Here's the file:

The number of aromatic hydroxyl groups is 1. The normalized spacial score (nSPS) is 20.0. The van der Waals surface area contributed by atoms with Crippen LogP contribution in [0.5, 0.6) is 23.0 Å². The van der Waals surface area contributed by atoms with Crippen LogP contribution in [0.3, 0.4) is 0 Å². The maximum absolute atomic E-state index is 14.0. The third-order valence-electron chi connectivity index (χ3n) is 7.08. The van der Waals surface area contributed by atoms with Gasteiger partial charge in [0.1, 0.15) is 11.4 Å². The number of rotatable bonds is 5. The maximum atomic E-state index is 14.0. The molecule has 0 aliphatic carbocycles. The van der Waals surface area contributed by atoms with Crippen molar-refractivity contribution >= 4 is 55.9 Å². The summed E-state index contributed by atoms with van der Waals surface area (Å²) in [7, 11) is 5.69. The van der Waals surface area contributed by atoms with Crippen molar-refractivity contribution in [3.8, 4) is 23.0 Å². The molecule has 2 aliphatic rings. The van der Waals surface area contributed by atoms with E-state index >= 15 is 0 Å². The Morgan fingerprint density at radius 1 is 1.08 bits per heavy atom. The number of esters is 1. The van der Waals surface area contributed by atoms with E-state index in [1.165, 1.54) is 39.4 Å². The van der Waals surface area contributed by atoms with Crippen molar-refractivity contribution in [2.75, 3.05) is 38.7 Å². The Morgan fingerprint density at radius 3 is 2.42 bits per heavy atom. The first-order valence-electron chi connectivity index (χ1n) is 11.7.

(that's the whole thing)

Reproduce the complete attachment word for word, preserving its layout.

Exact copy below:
The number of aromatic hydroxyl groups is 1. The normalized spacial score (nSPS) is 20.0. The van der Waals surface area contributed by atoms with Crippen LogP contribution in [0.5, 0.6) is 23.0 Å². The van der Waals surface area contributed by atoms with Crippen LogP contribution in [0.3, 0.4) is 0 Å². The maximum absolute atomic E-state index is 14.0. The third-order valence-electron chi connectivity index (χ3n) is 7.08. The van der Waals surface area contributed by atoms with Gasteiger partial charge in [0.1, 0.15) is 11.4 Å². The number of rotatable bonds is 5. The maximum atomic E-state index is 14.0. The molecule has 0 aliphatic carbocycles. The van der Waals surface area contributed by atoms with Crippen molar-refractivity contribution >= 4 is 55.9 Å². The summed E-state index contributed by atoms with van der Waals surface area (Å²) in [7, 11) is 5.69. The van der Waals surface area contributed by atoms with Crippen molar-refractivity contribution in [3.8, 4) is 23.0 Å². The molecule has 2 aliphatic rings. The van der Waals surface area contributed by atoms with E-state index >= 15 is 0 Å². The Morgan fingerprint density at radius 1 is 1.08 bits per heavy atom. The number of esters is 1. The van der Waals surface area contributed by atoms with E-state index in [1.165, 1.54) is 39.4 Å². The van der Waals surface area contributed by atoms with Crippen molar-refractivity contribution in [2.75, 3.05) is 38.7 Å². The Morgan fingerprint density at radius 3 is 2.42 bits per heavy atom. The first-order valence-electron chi connectivity index (χ1n) is 11.7.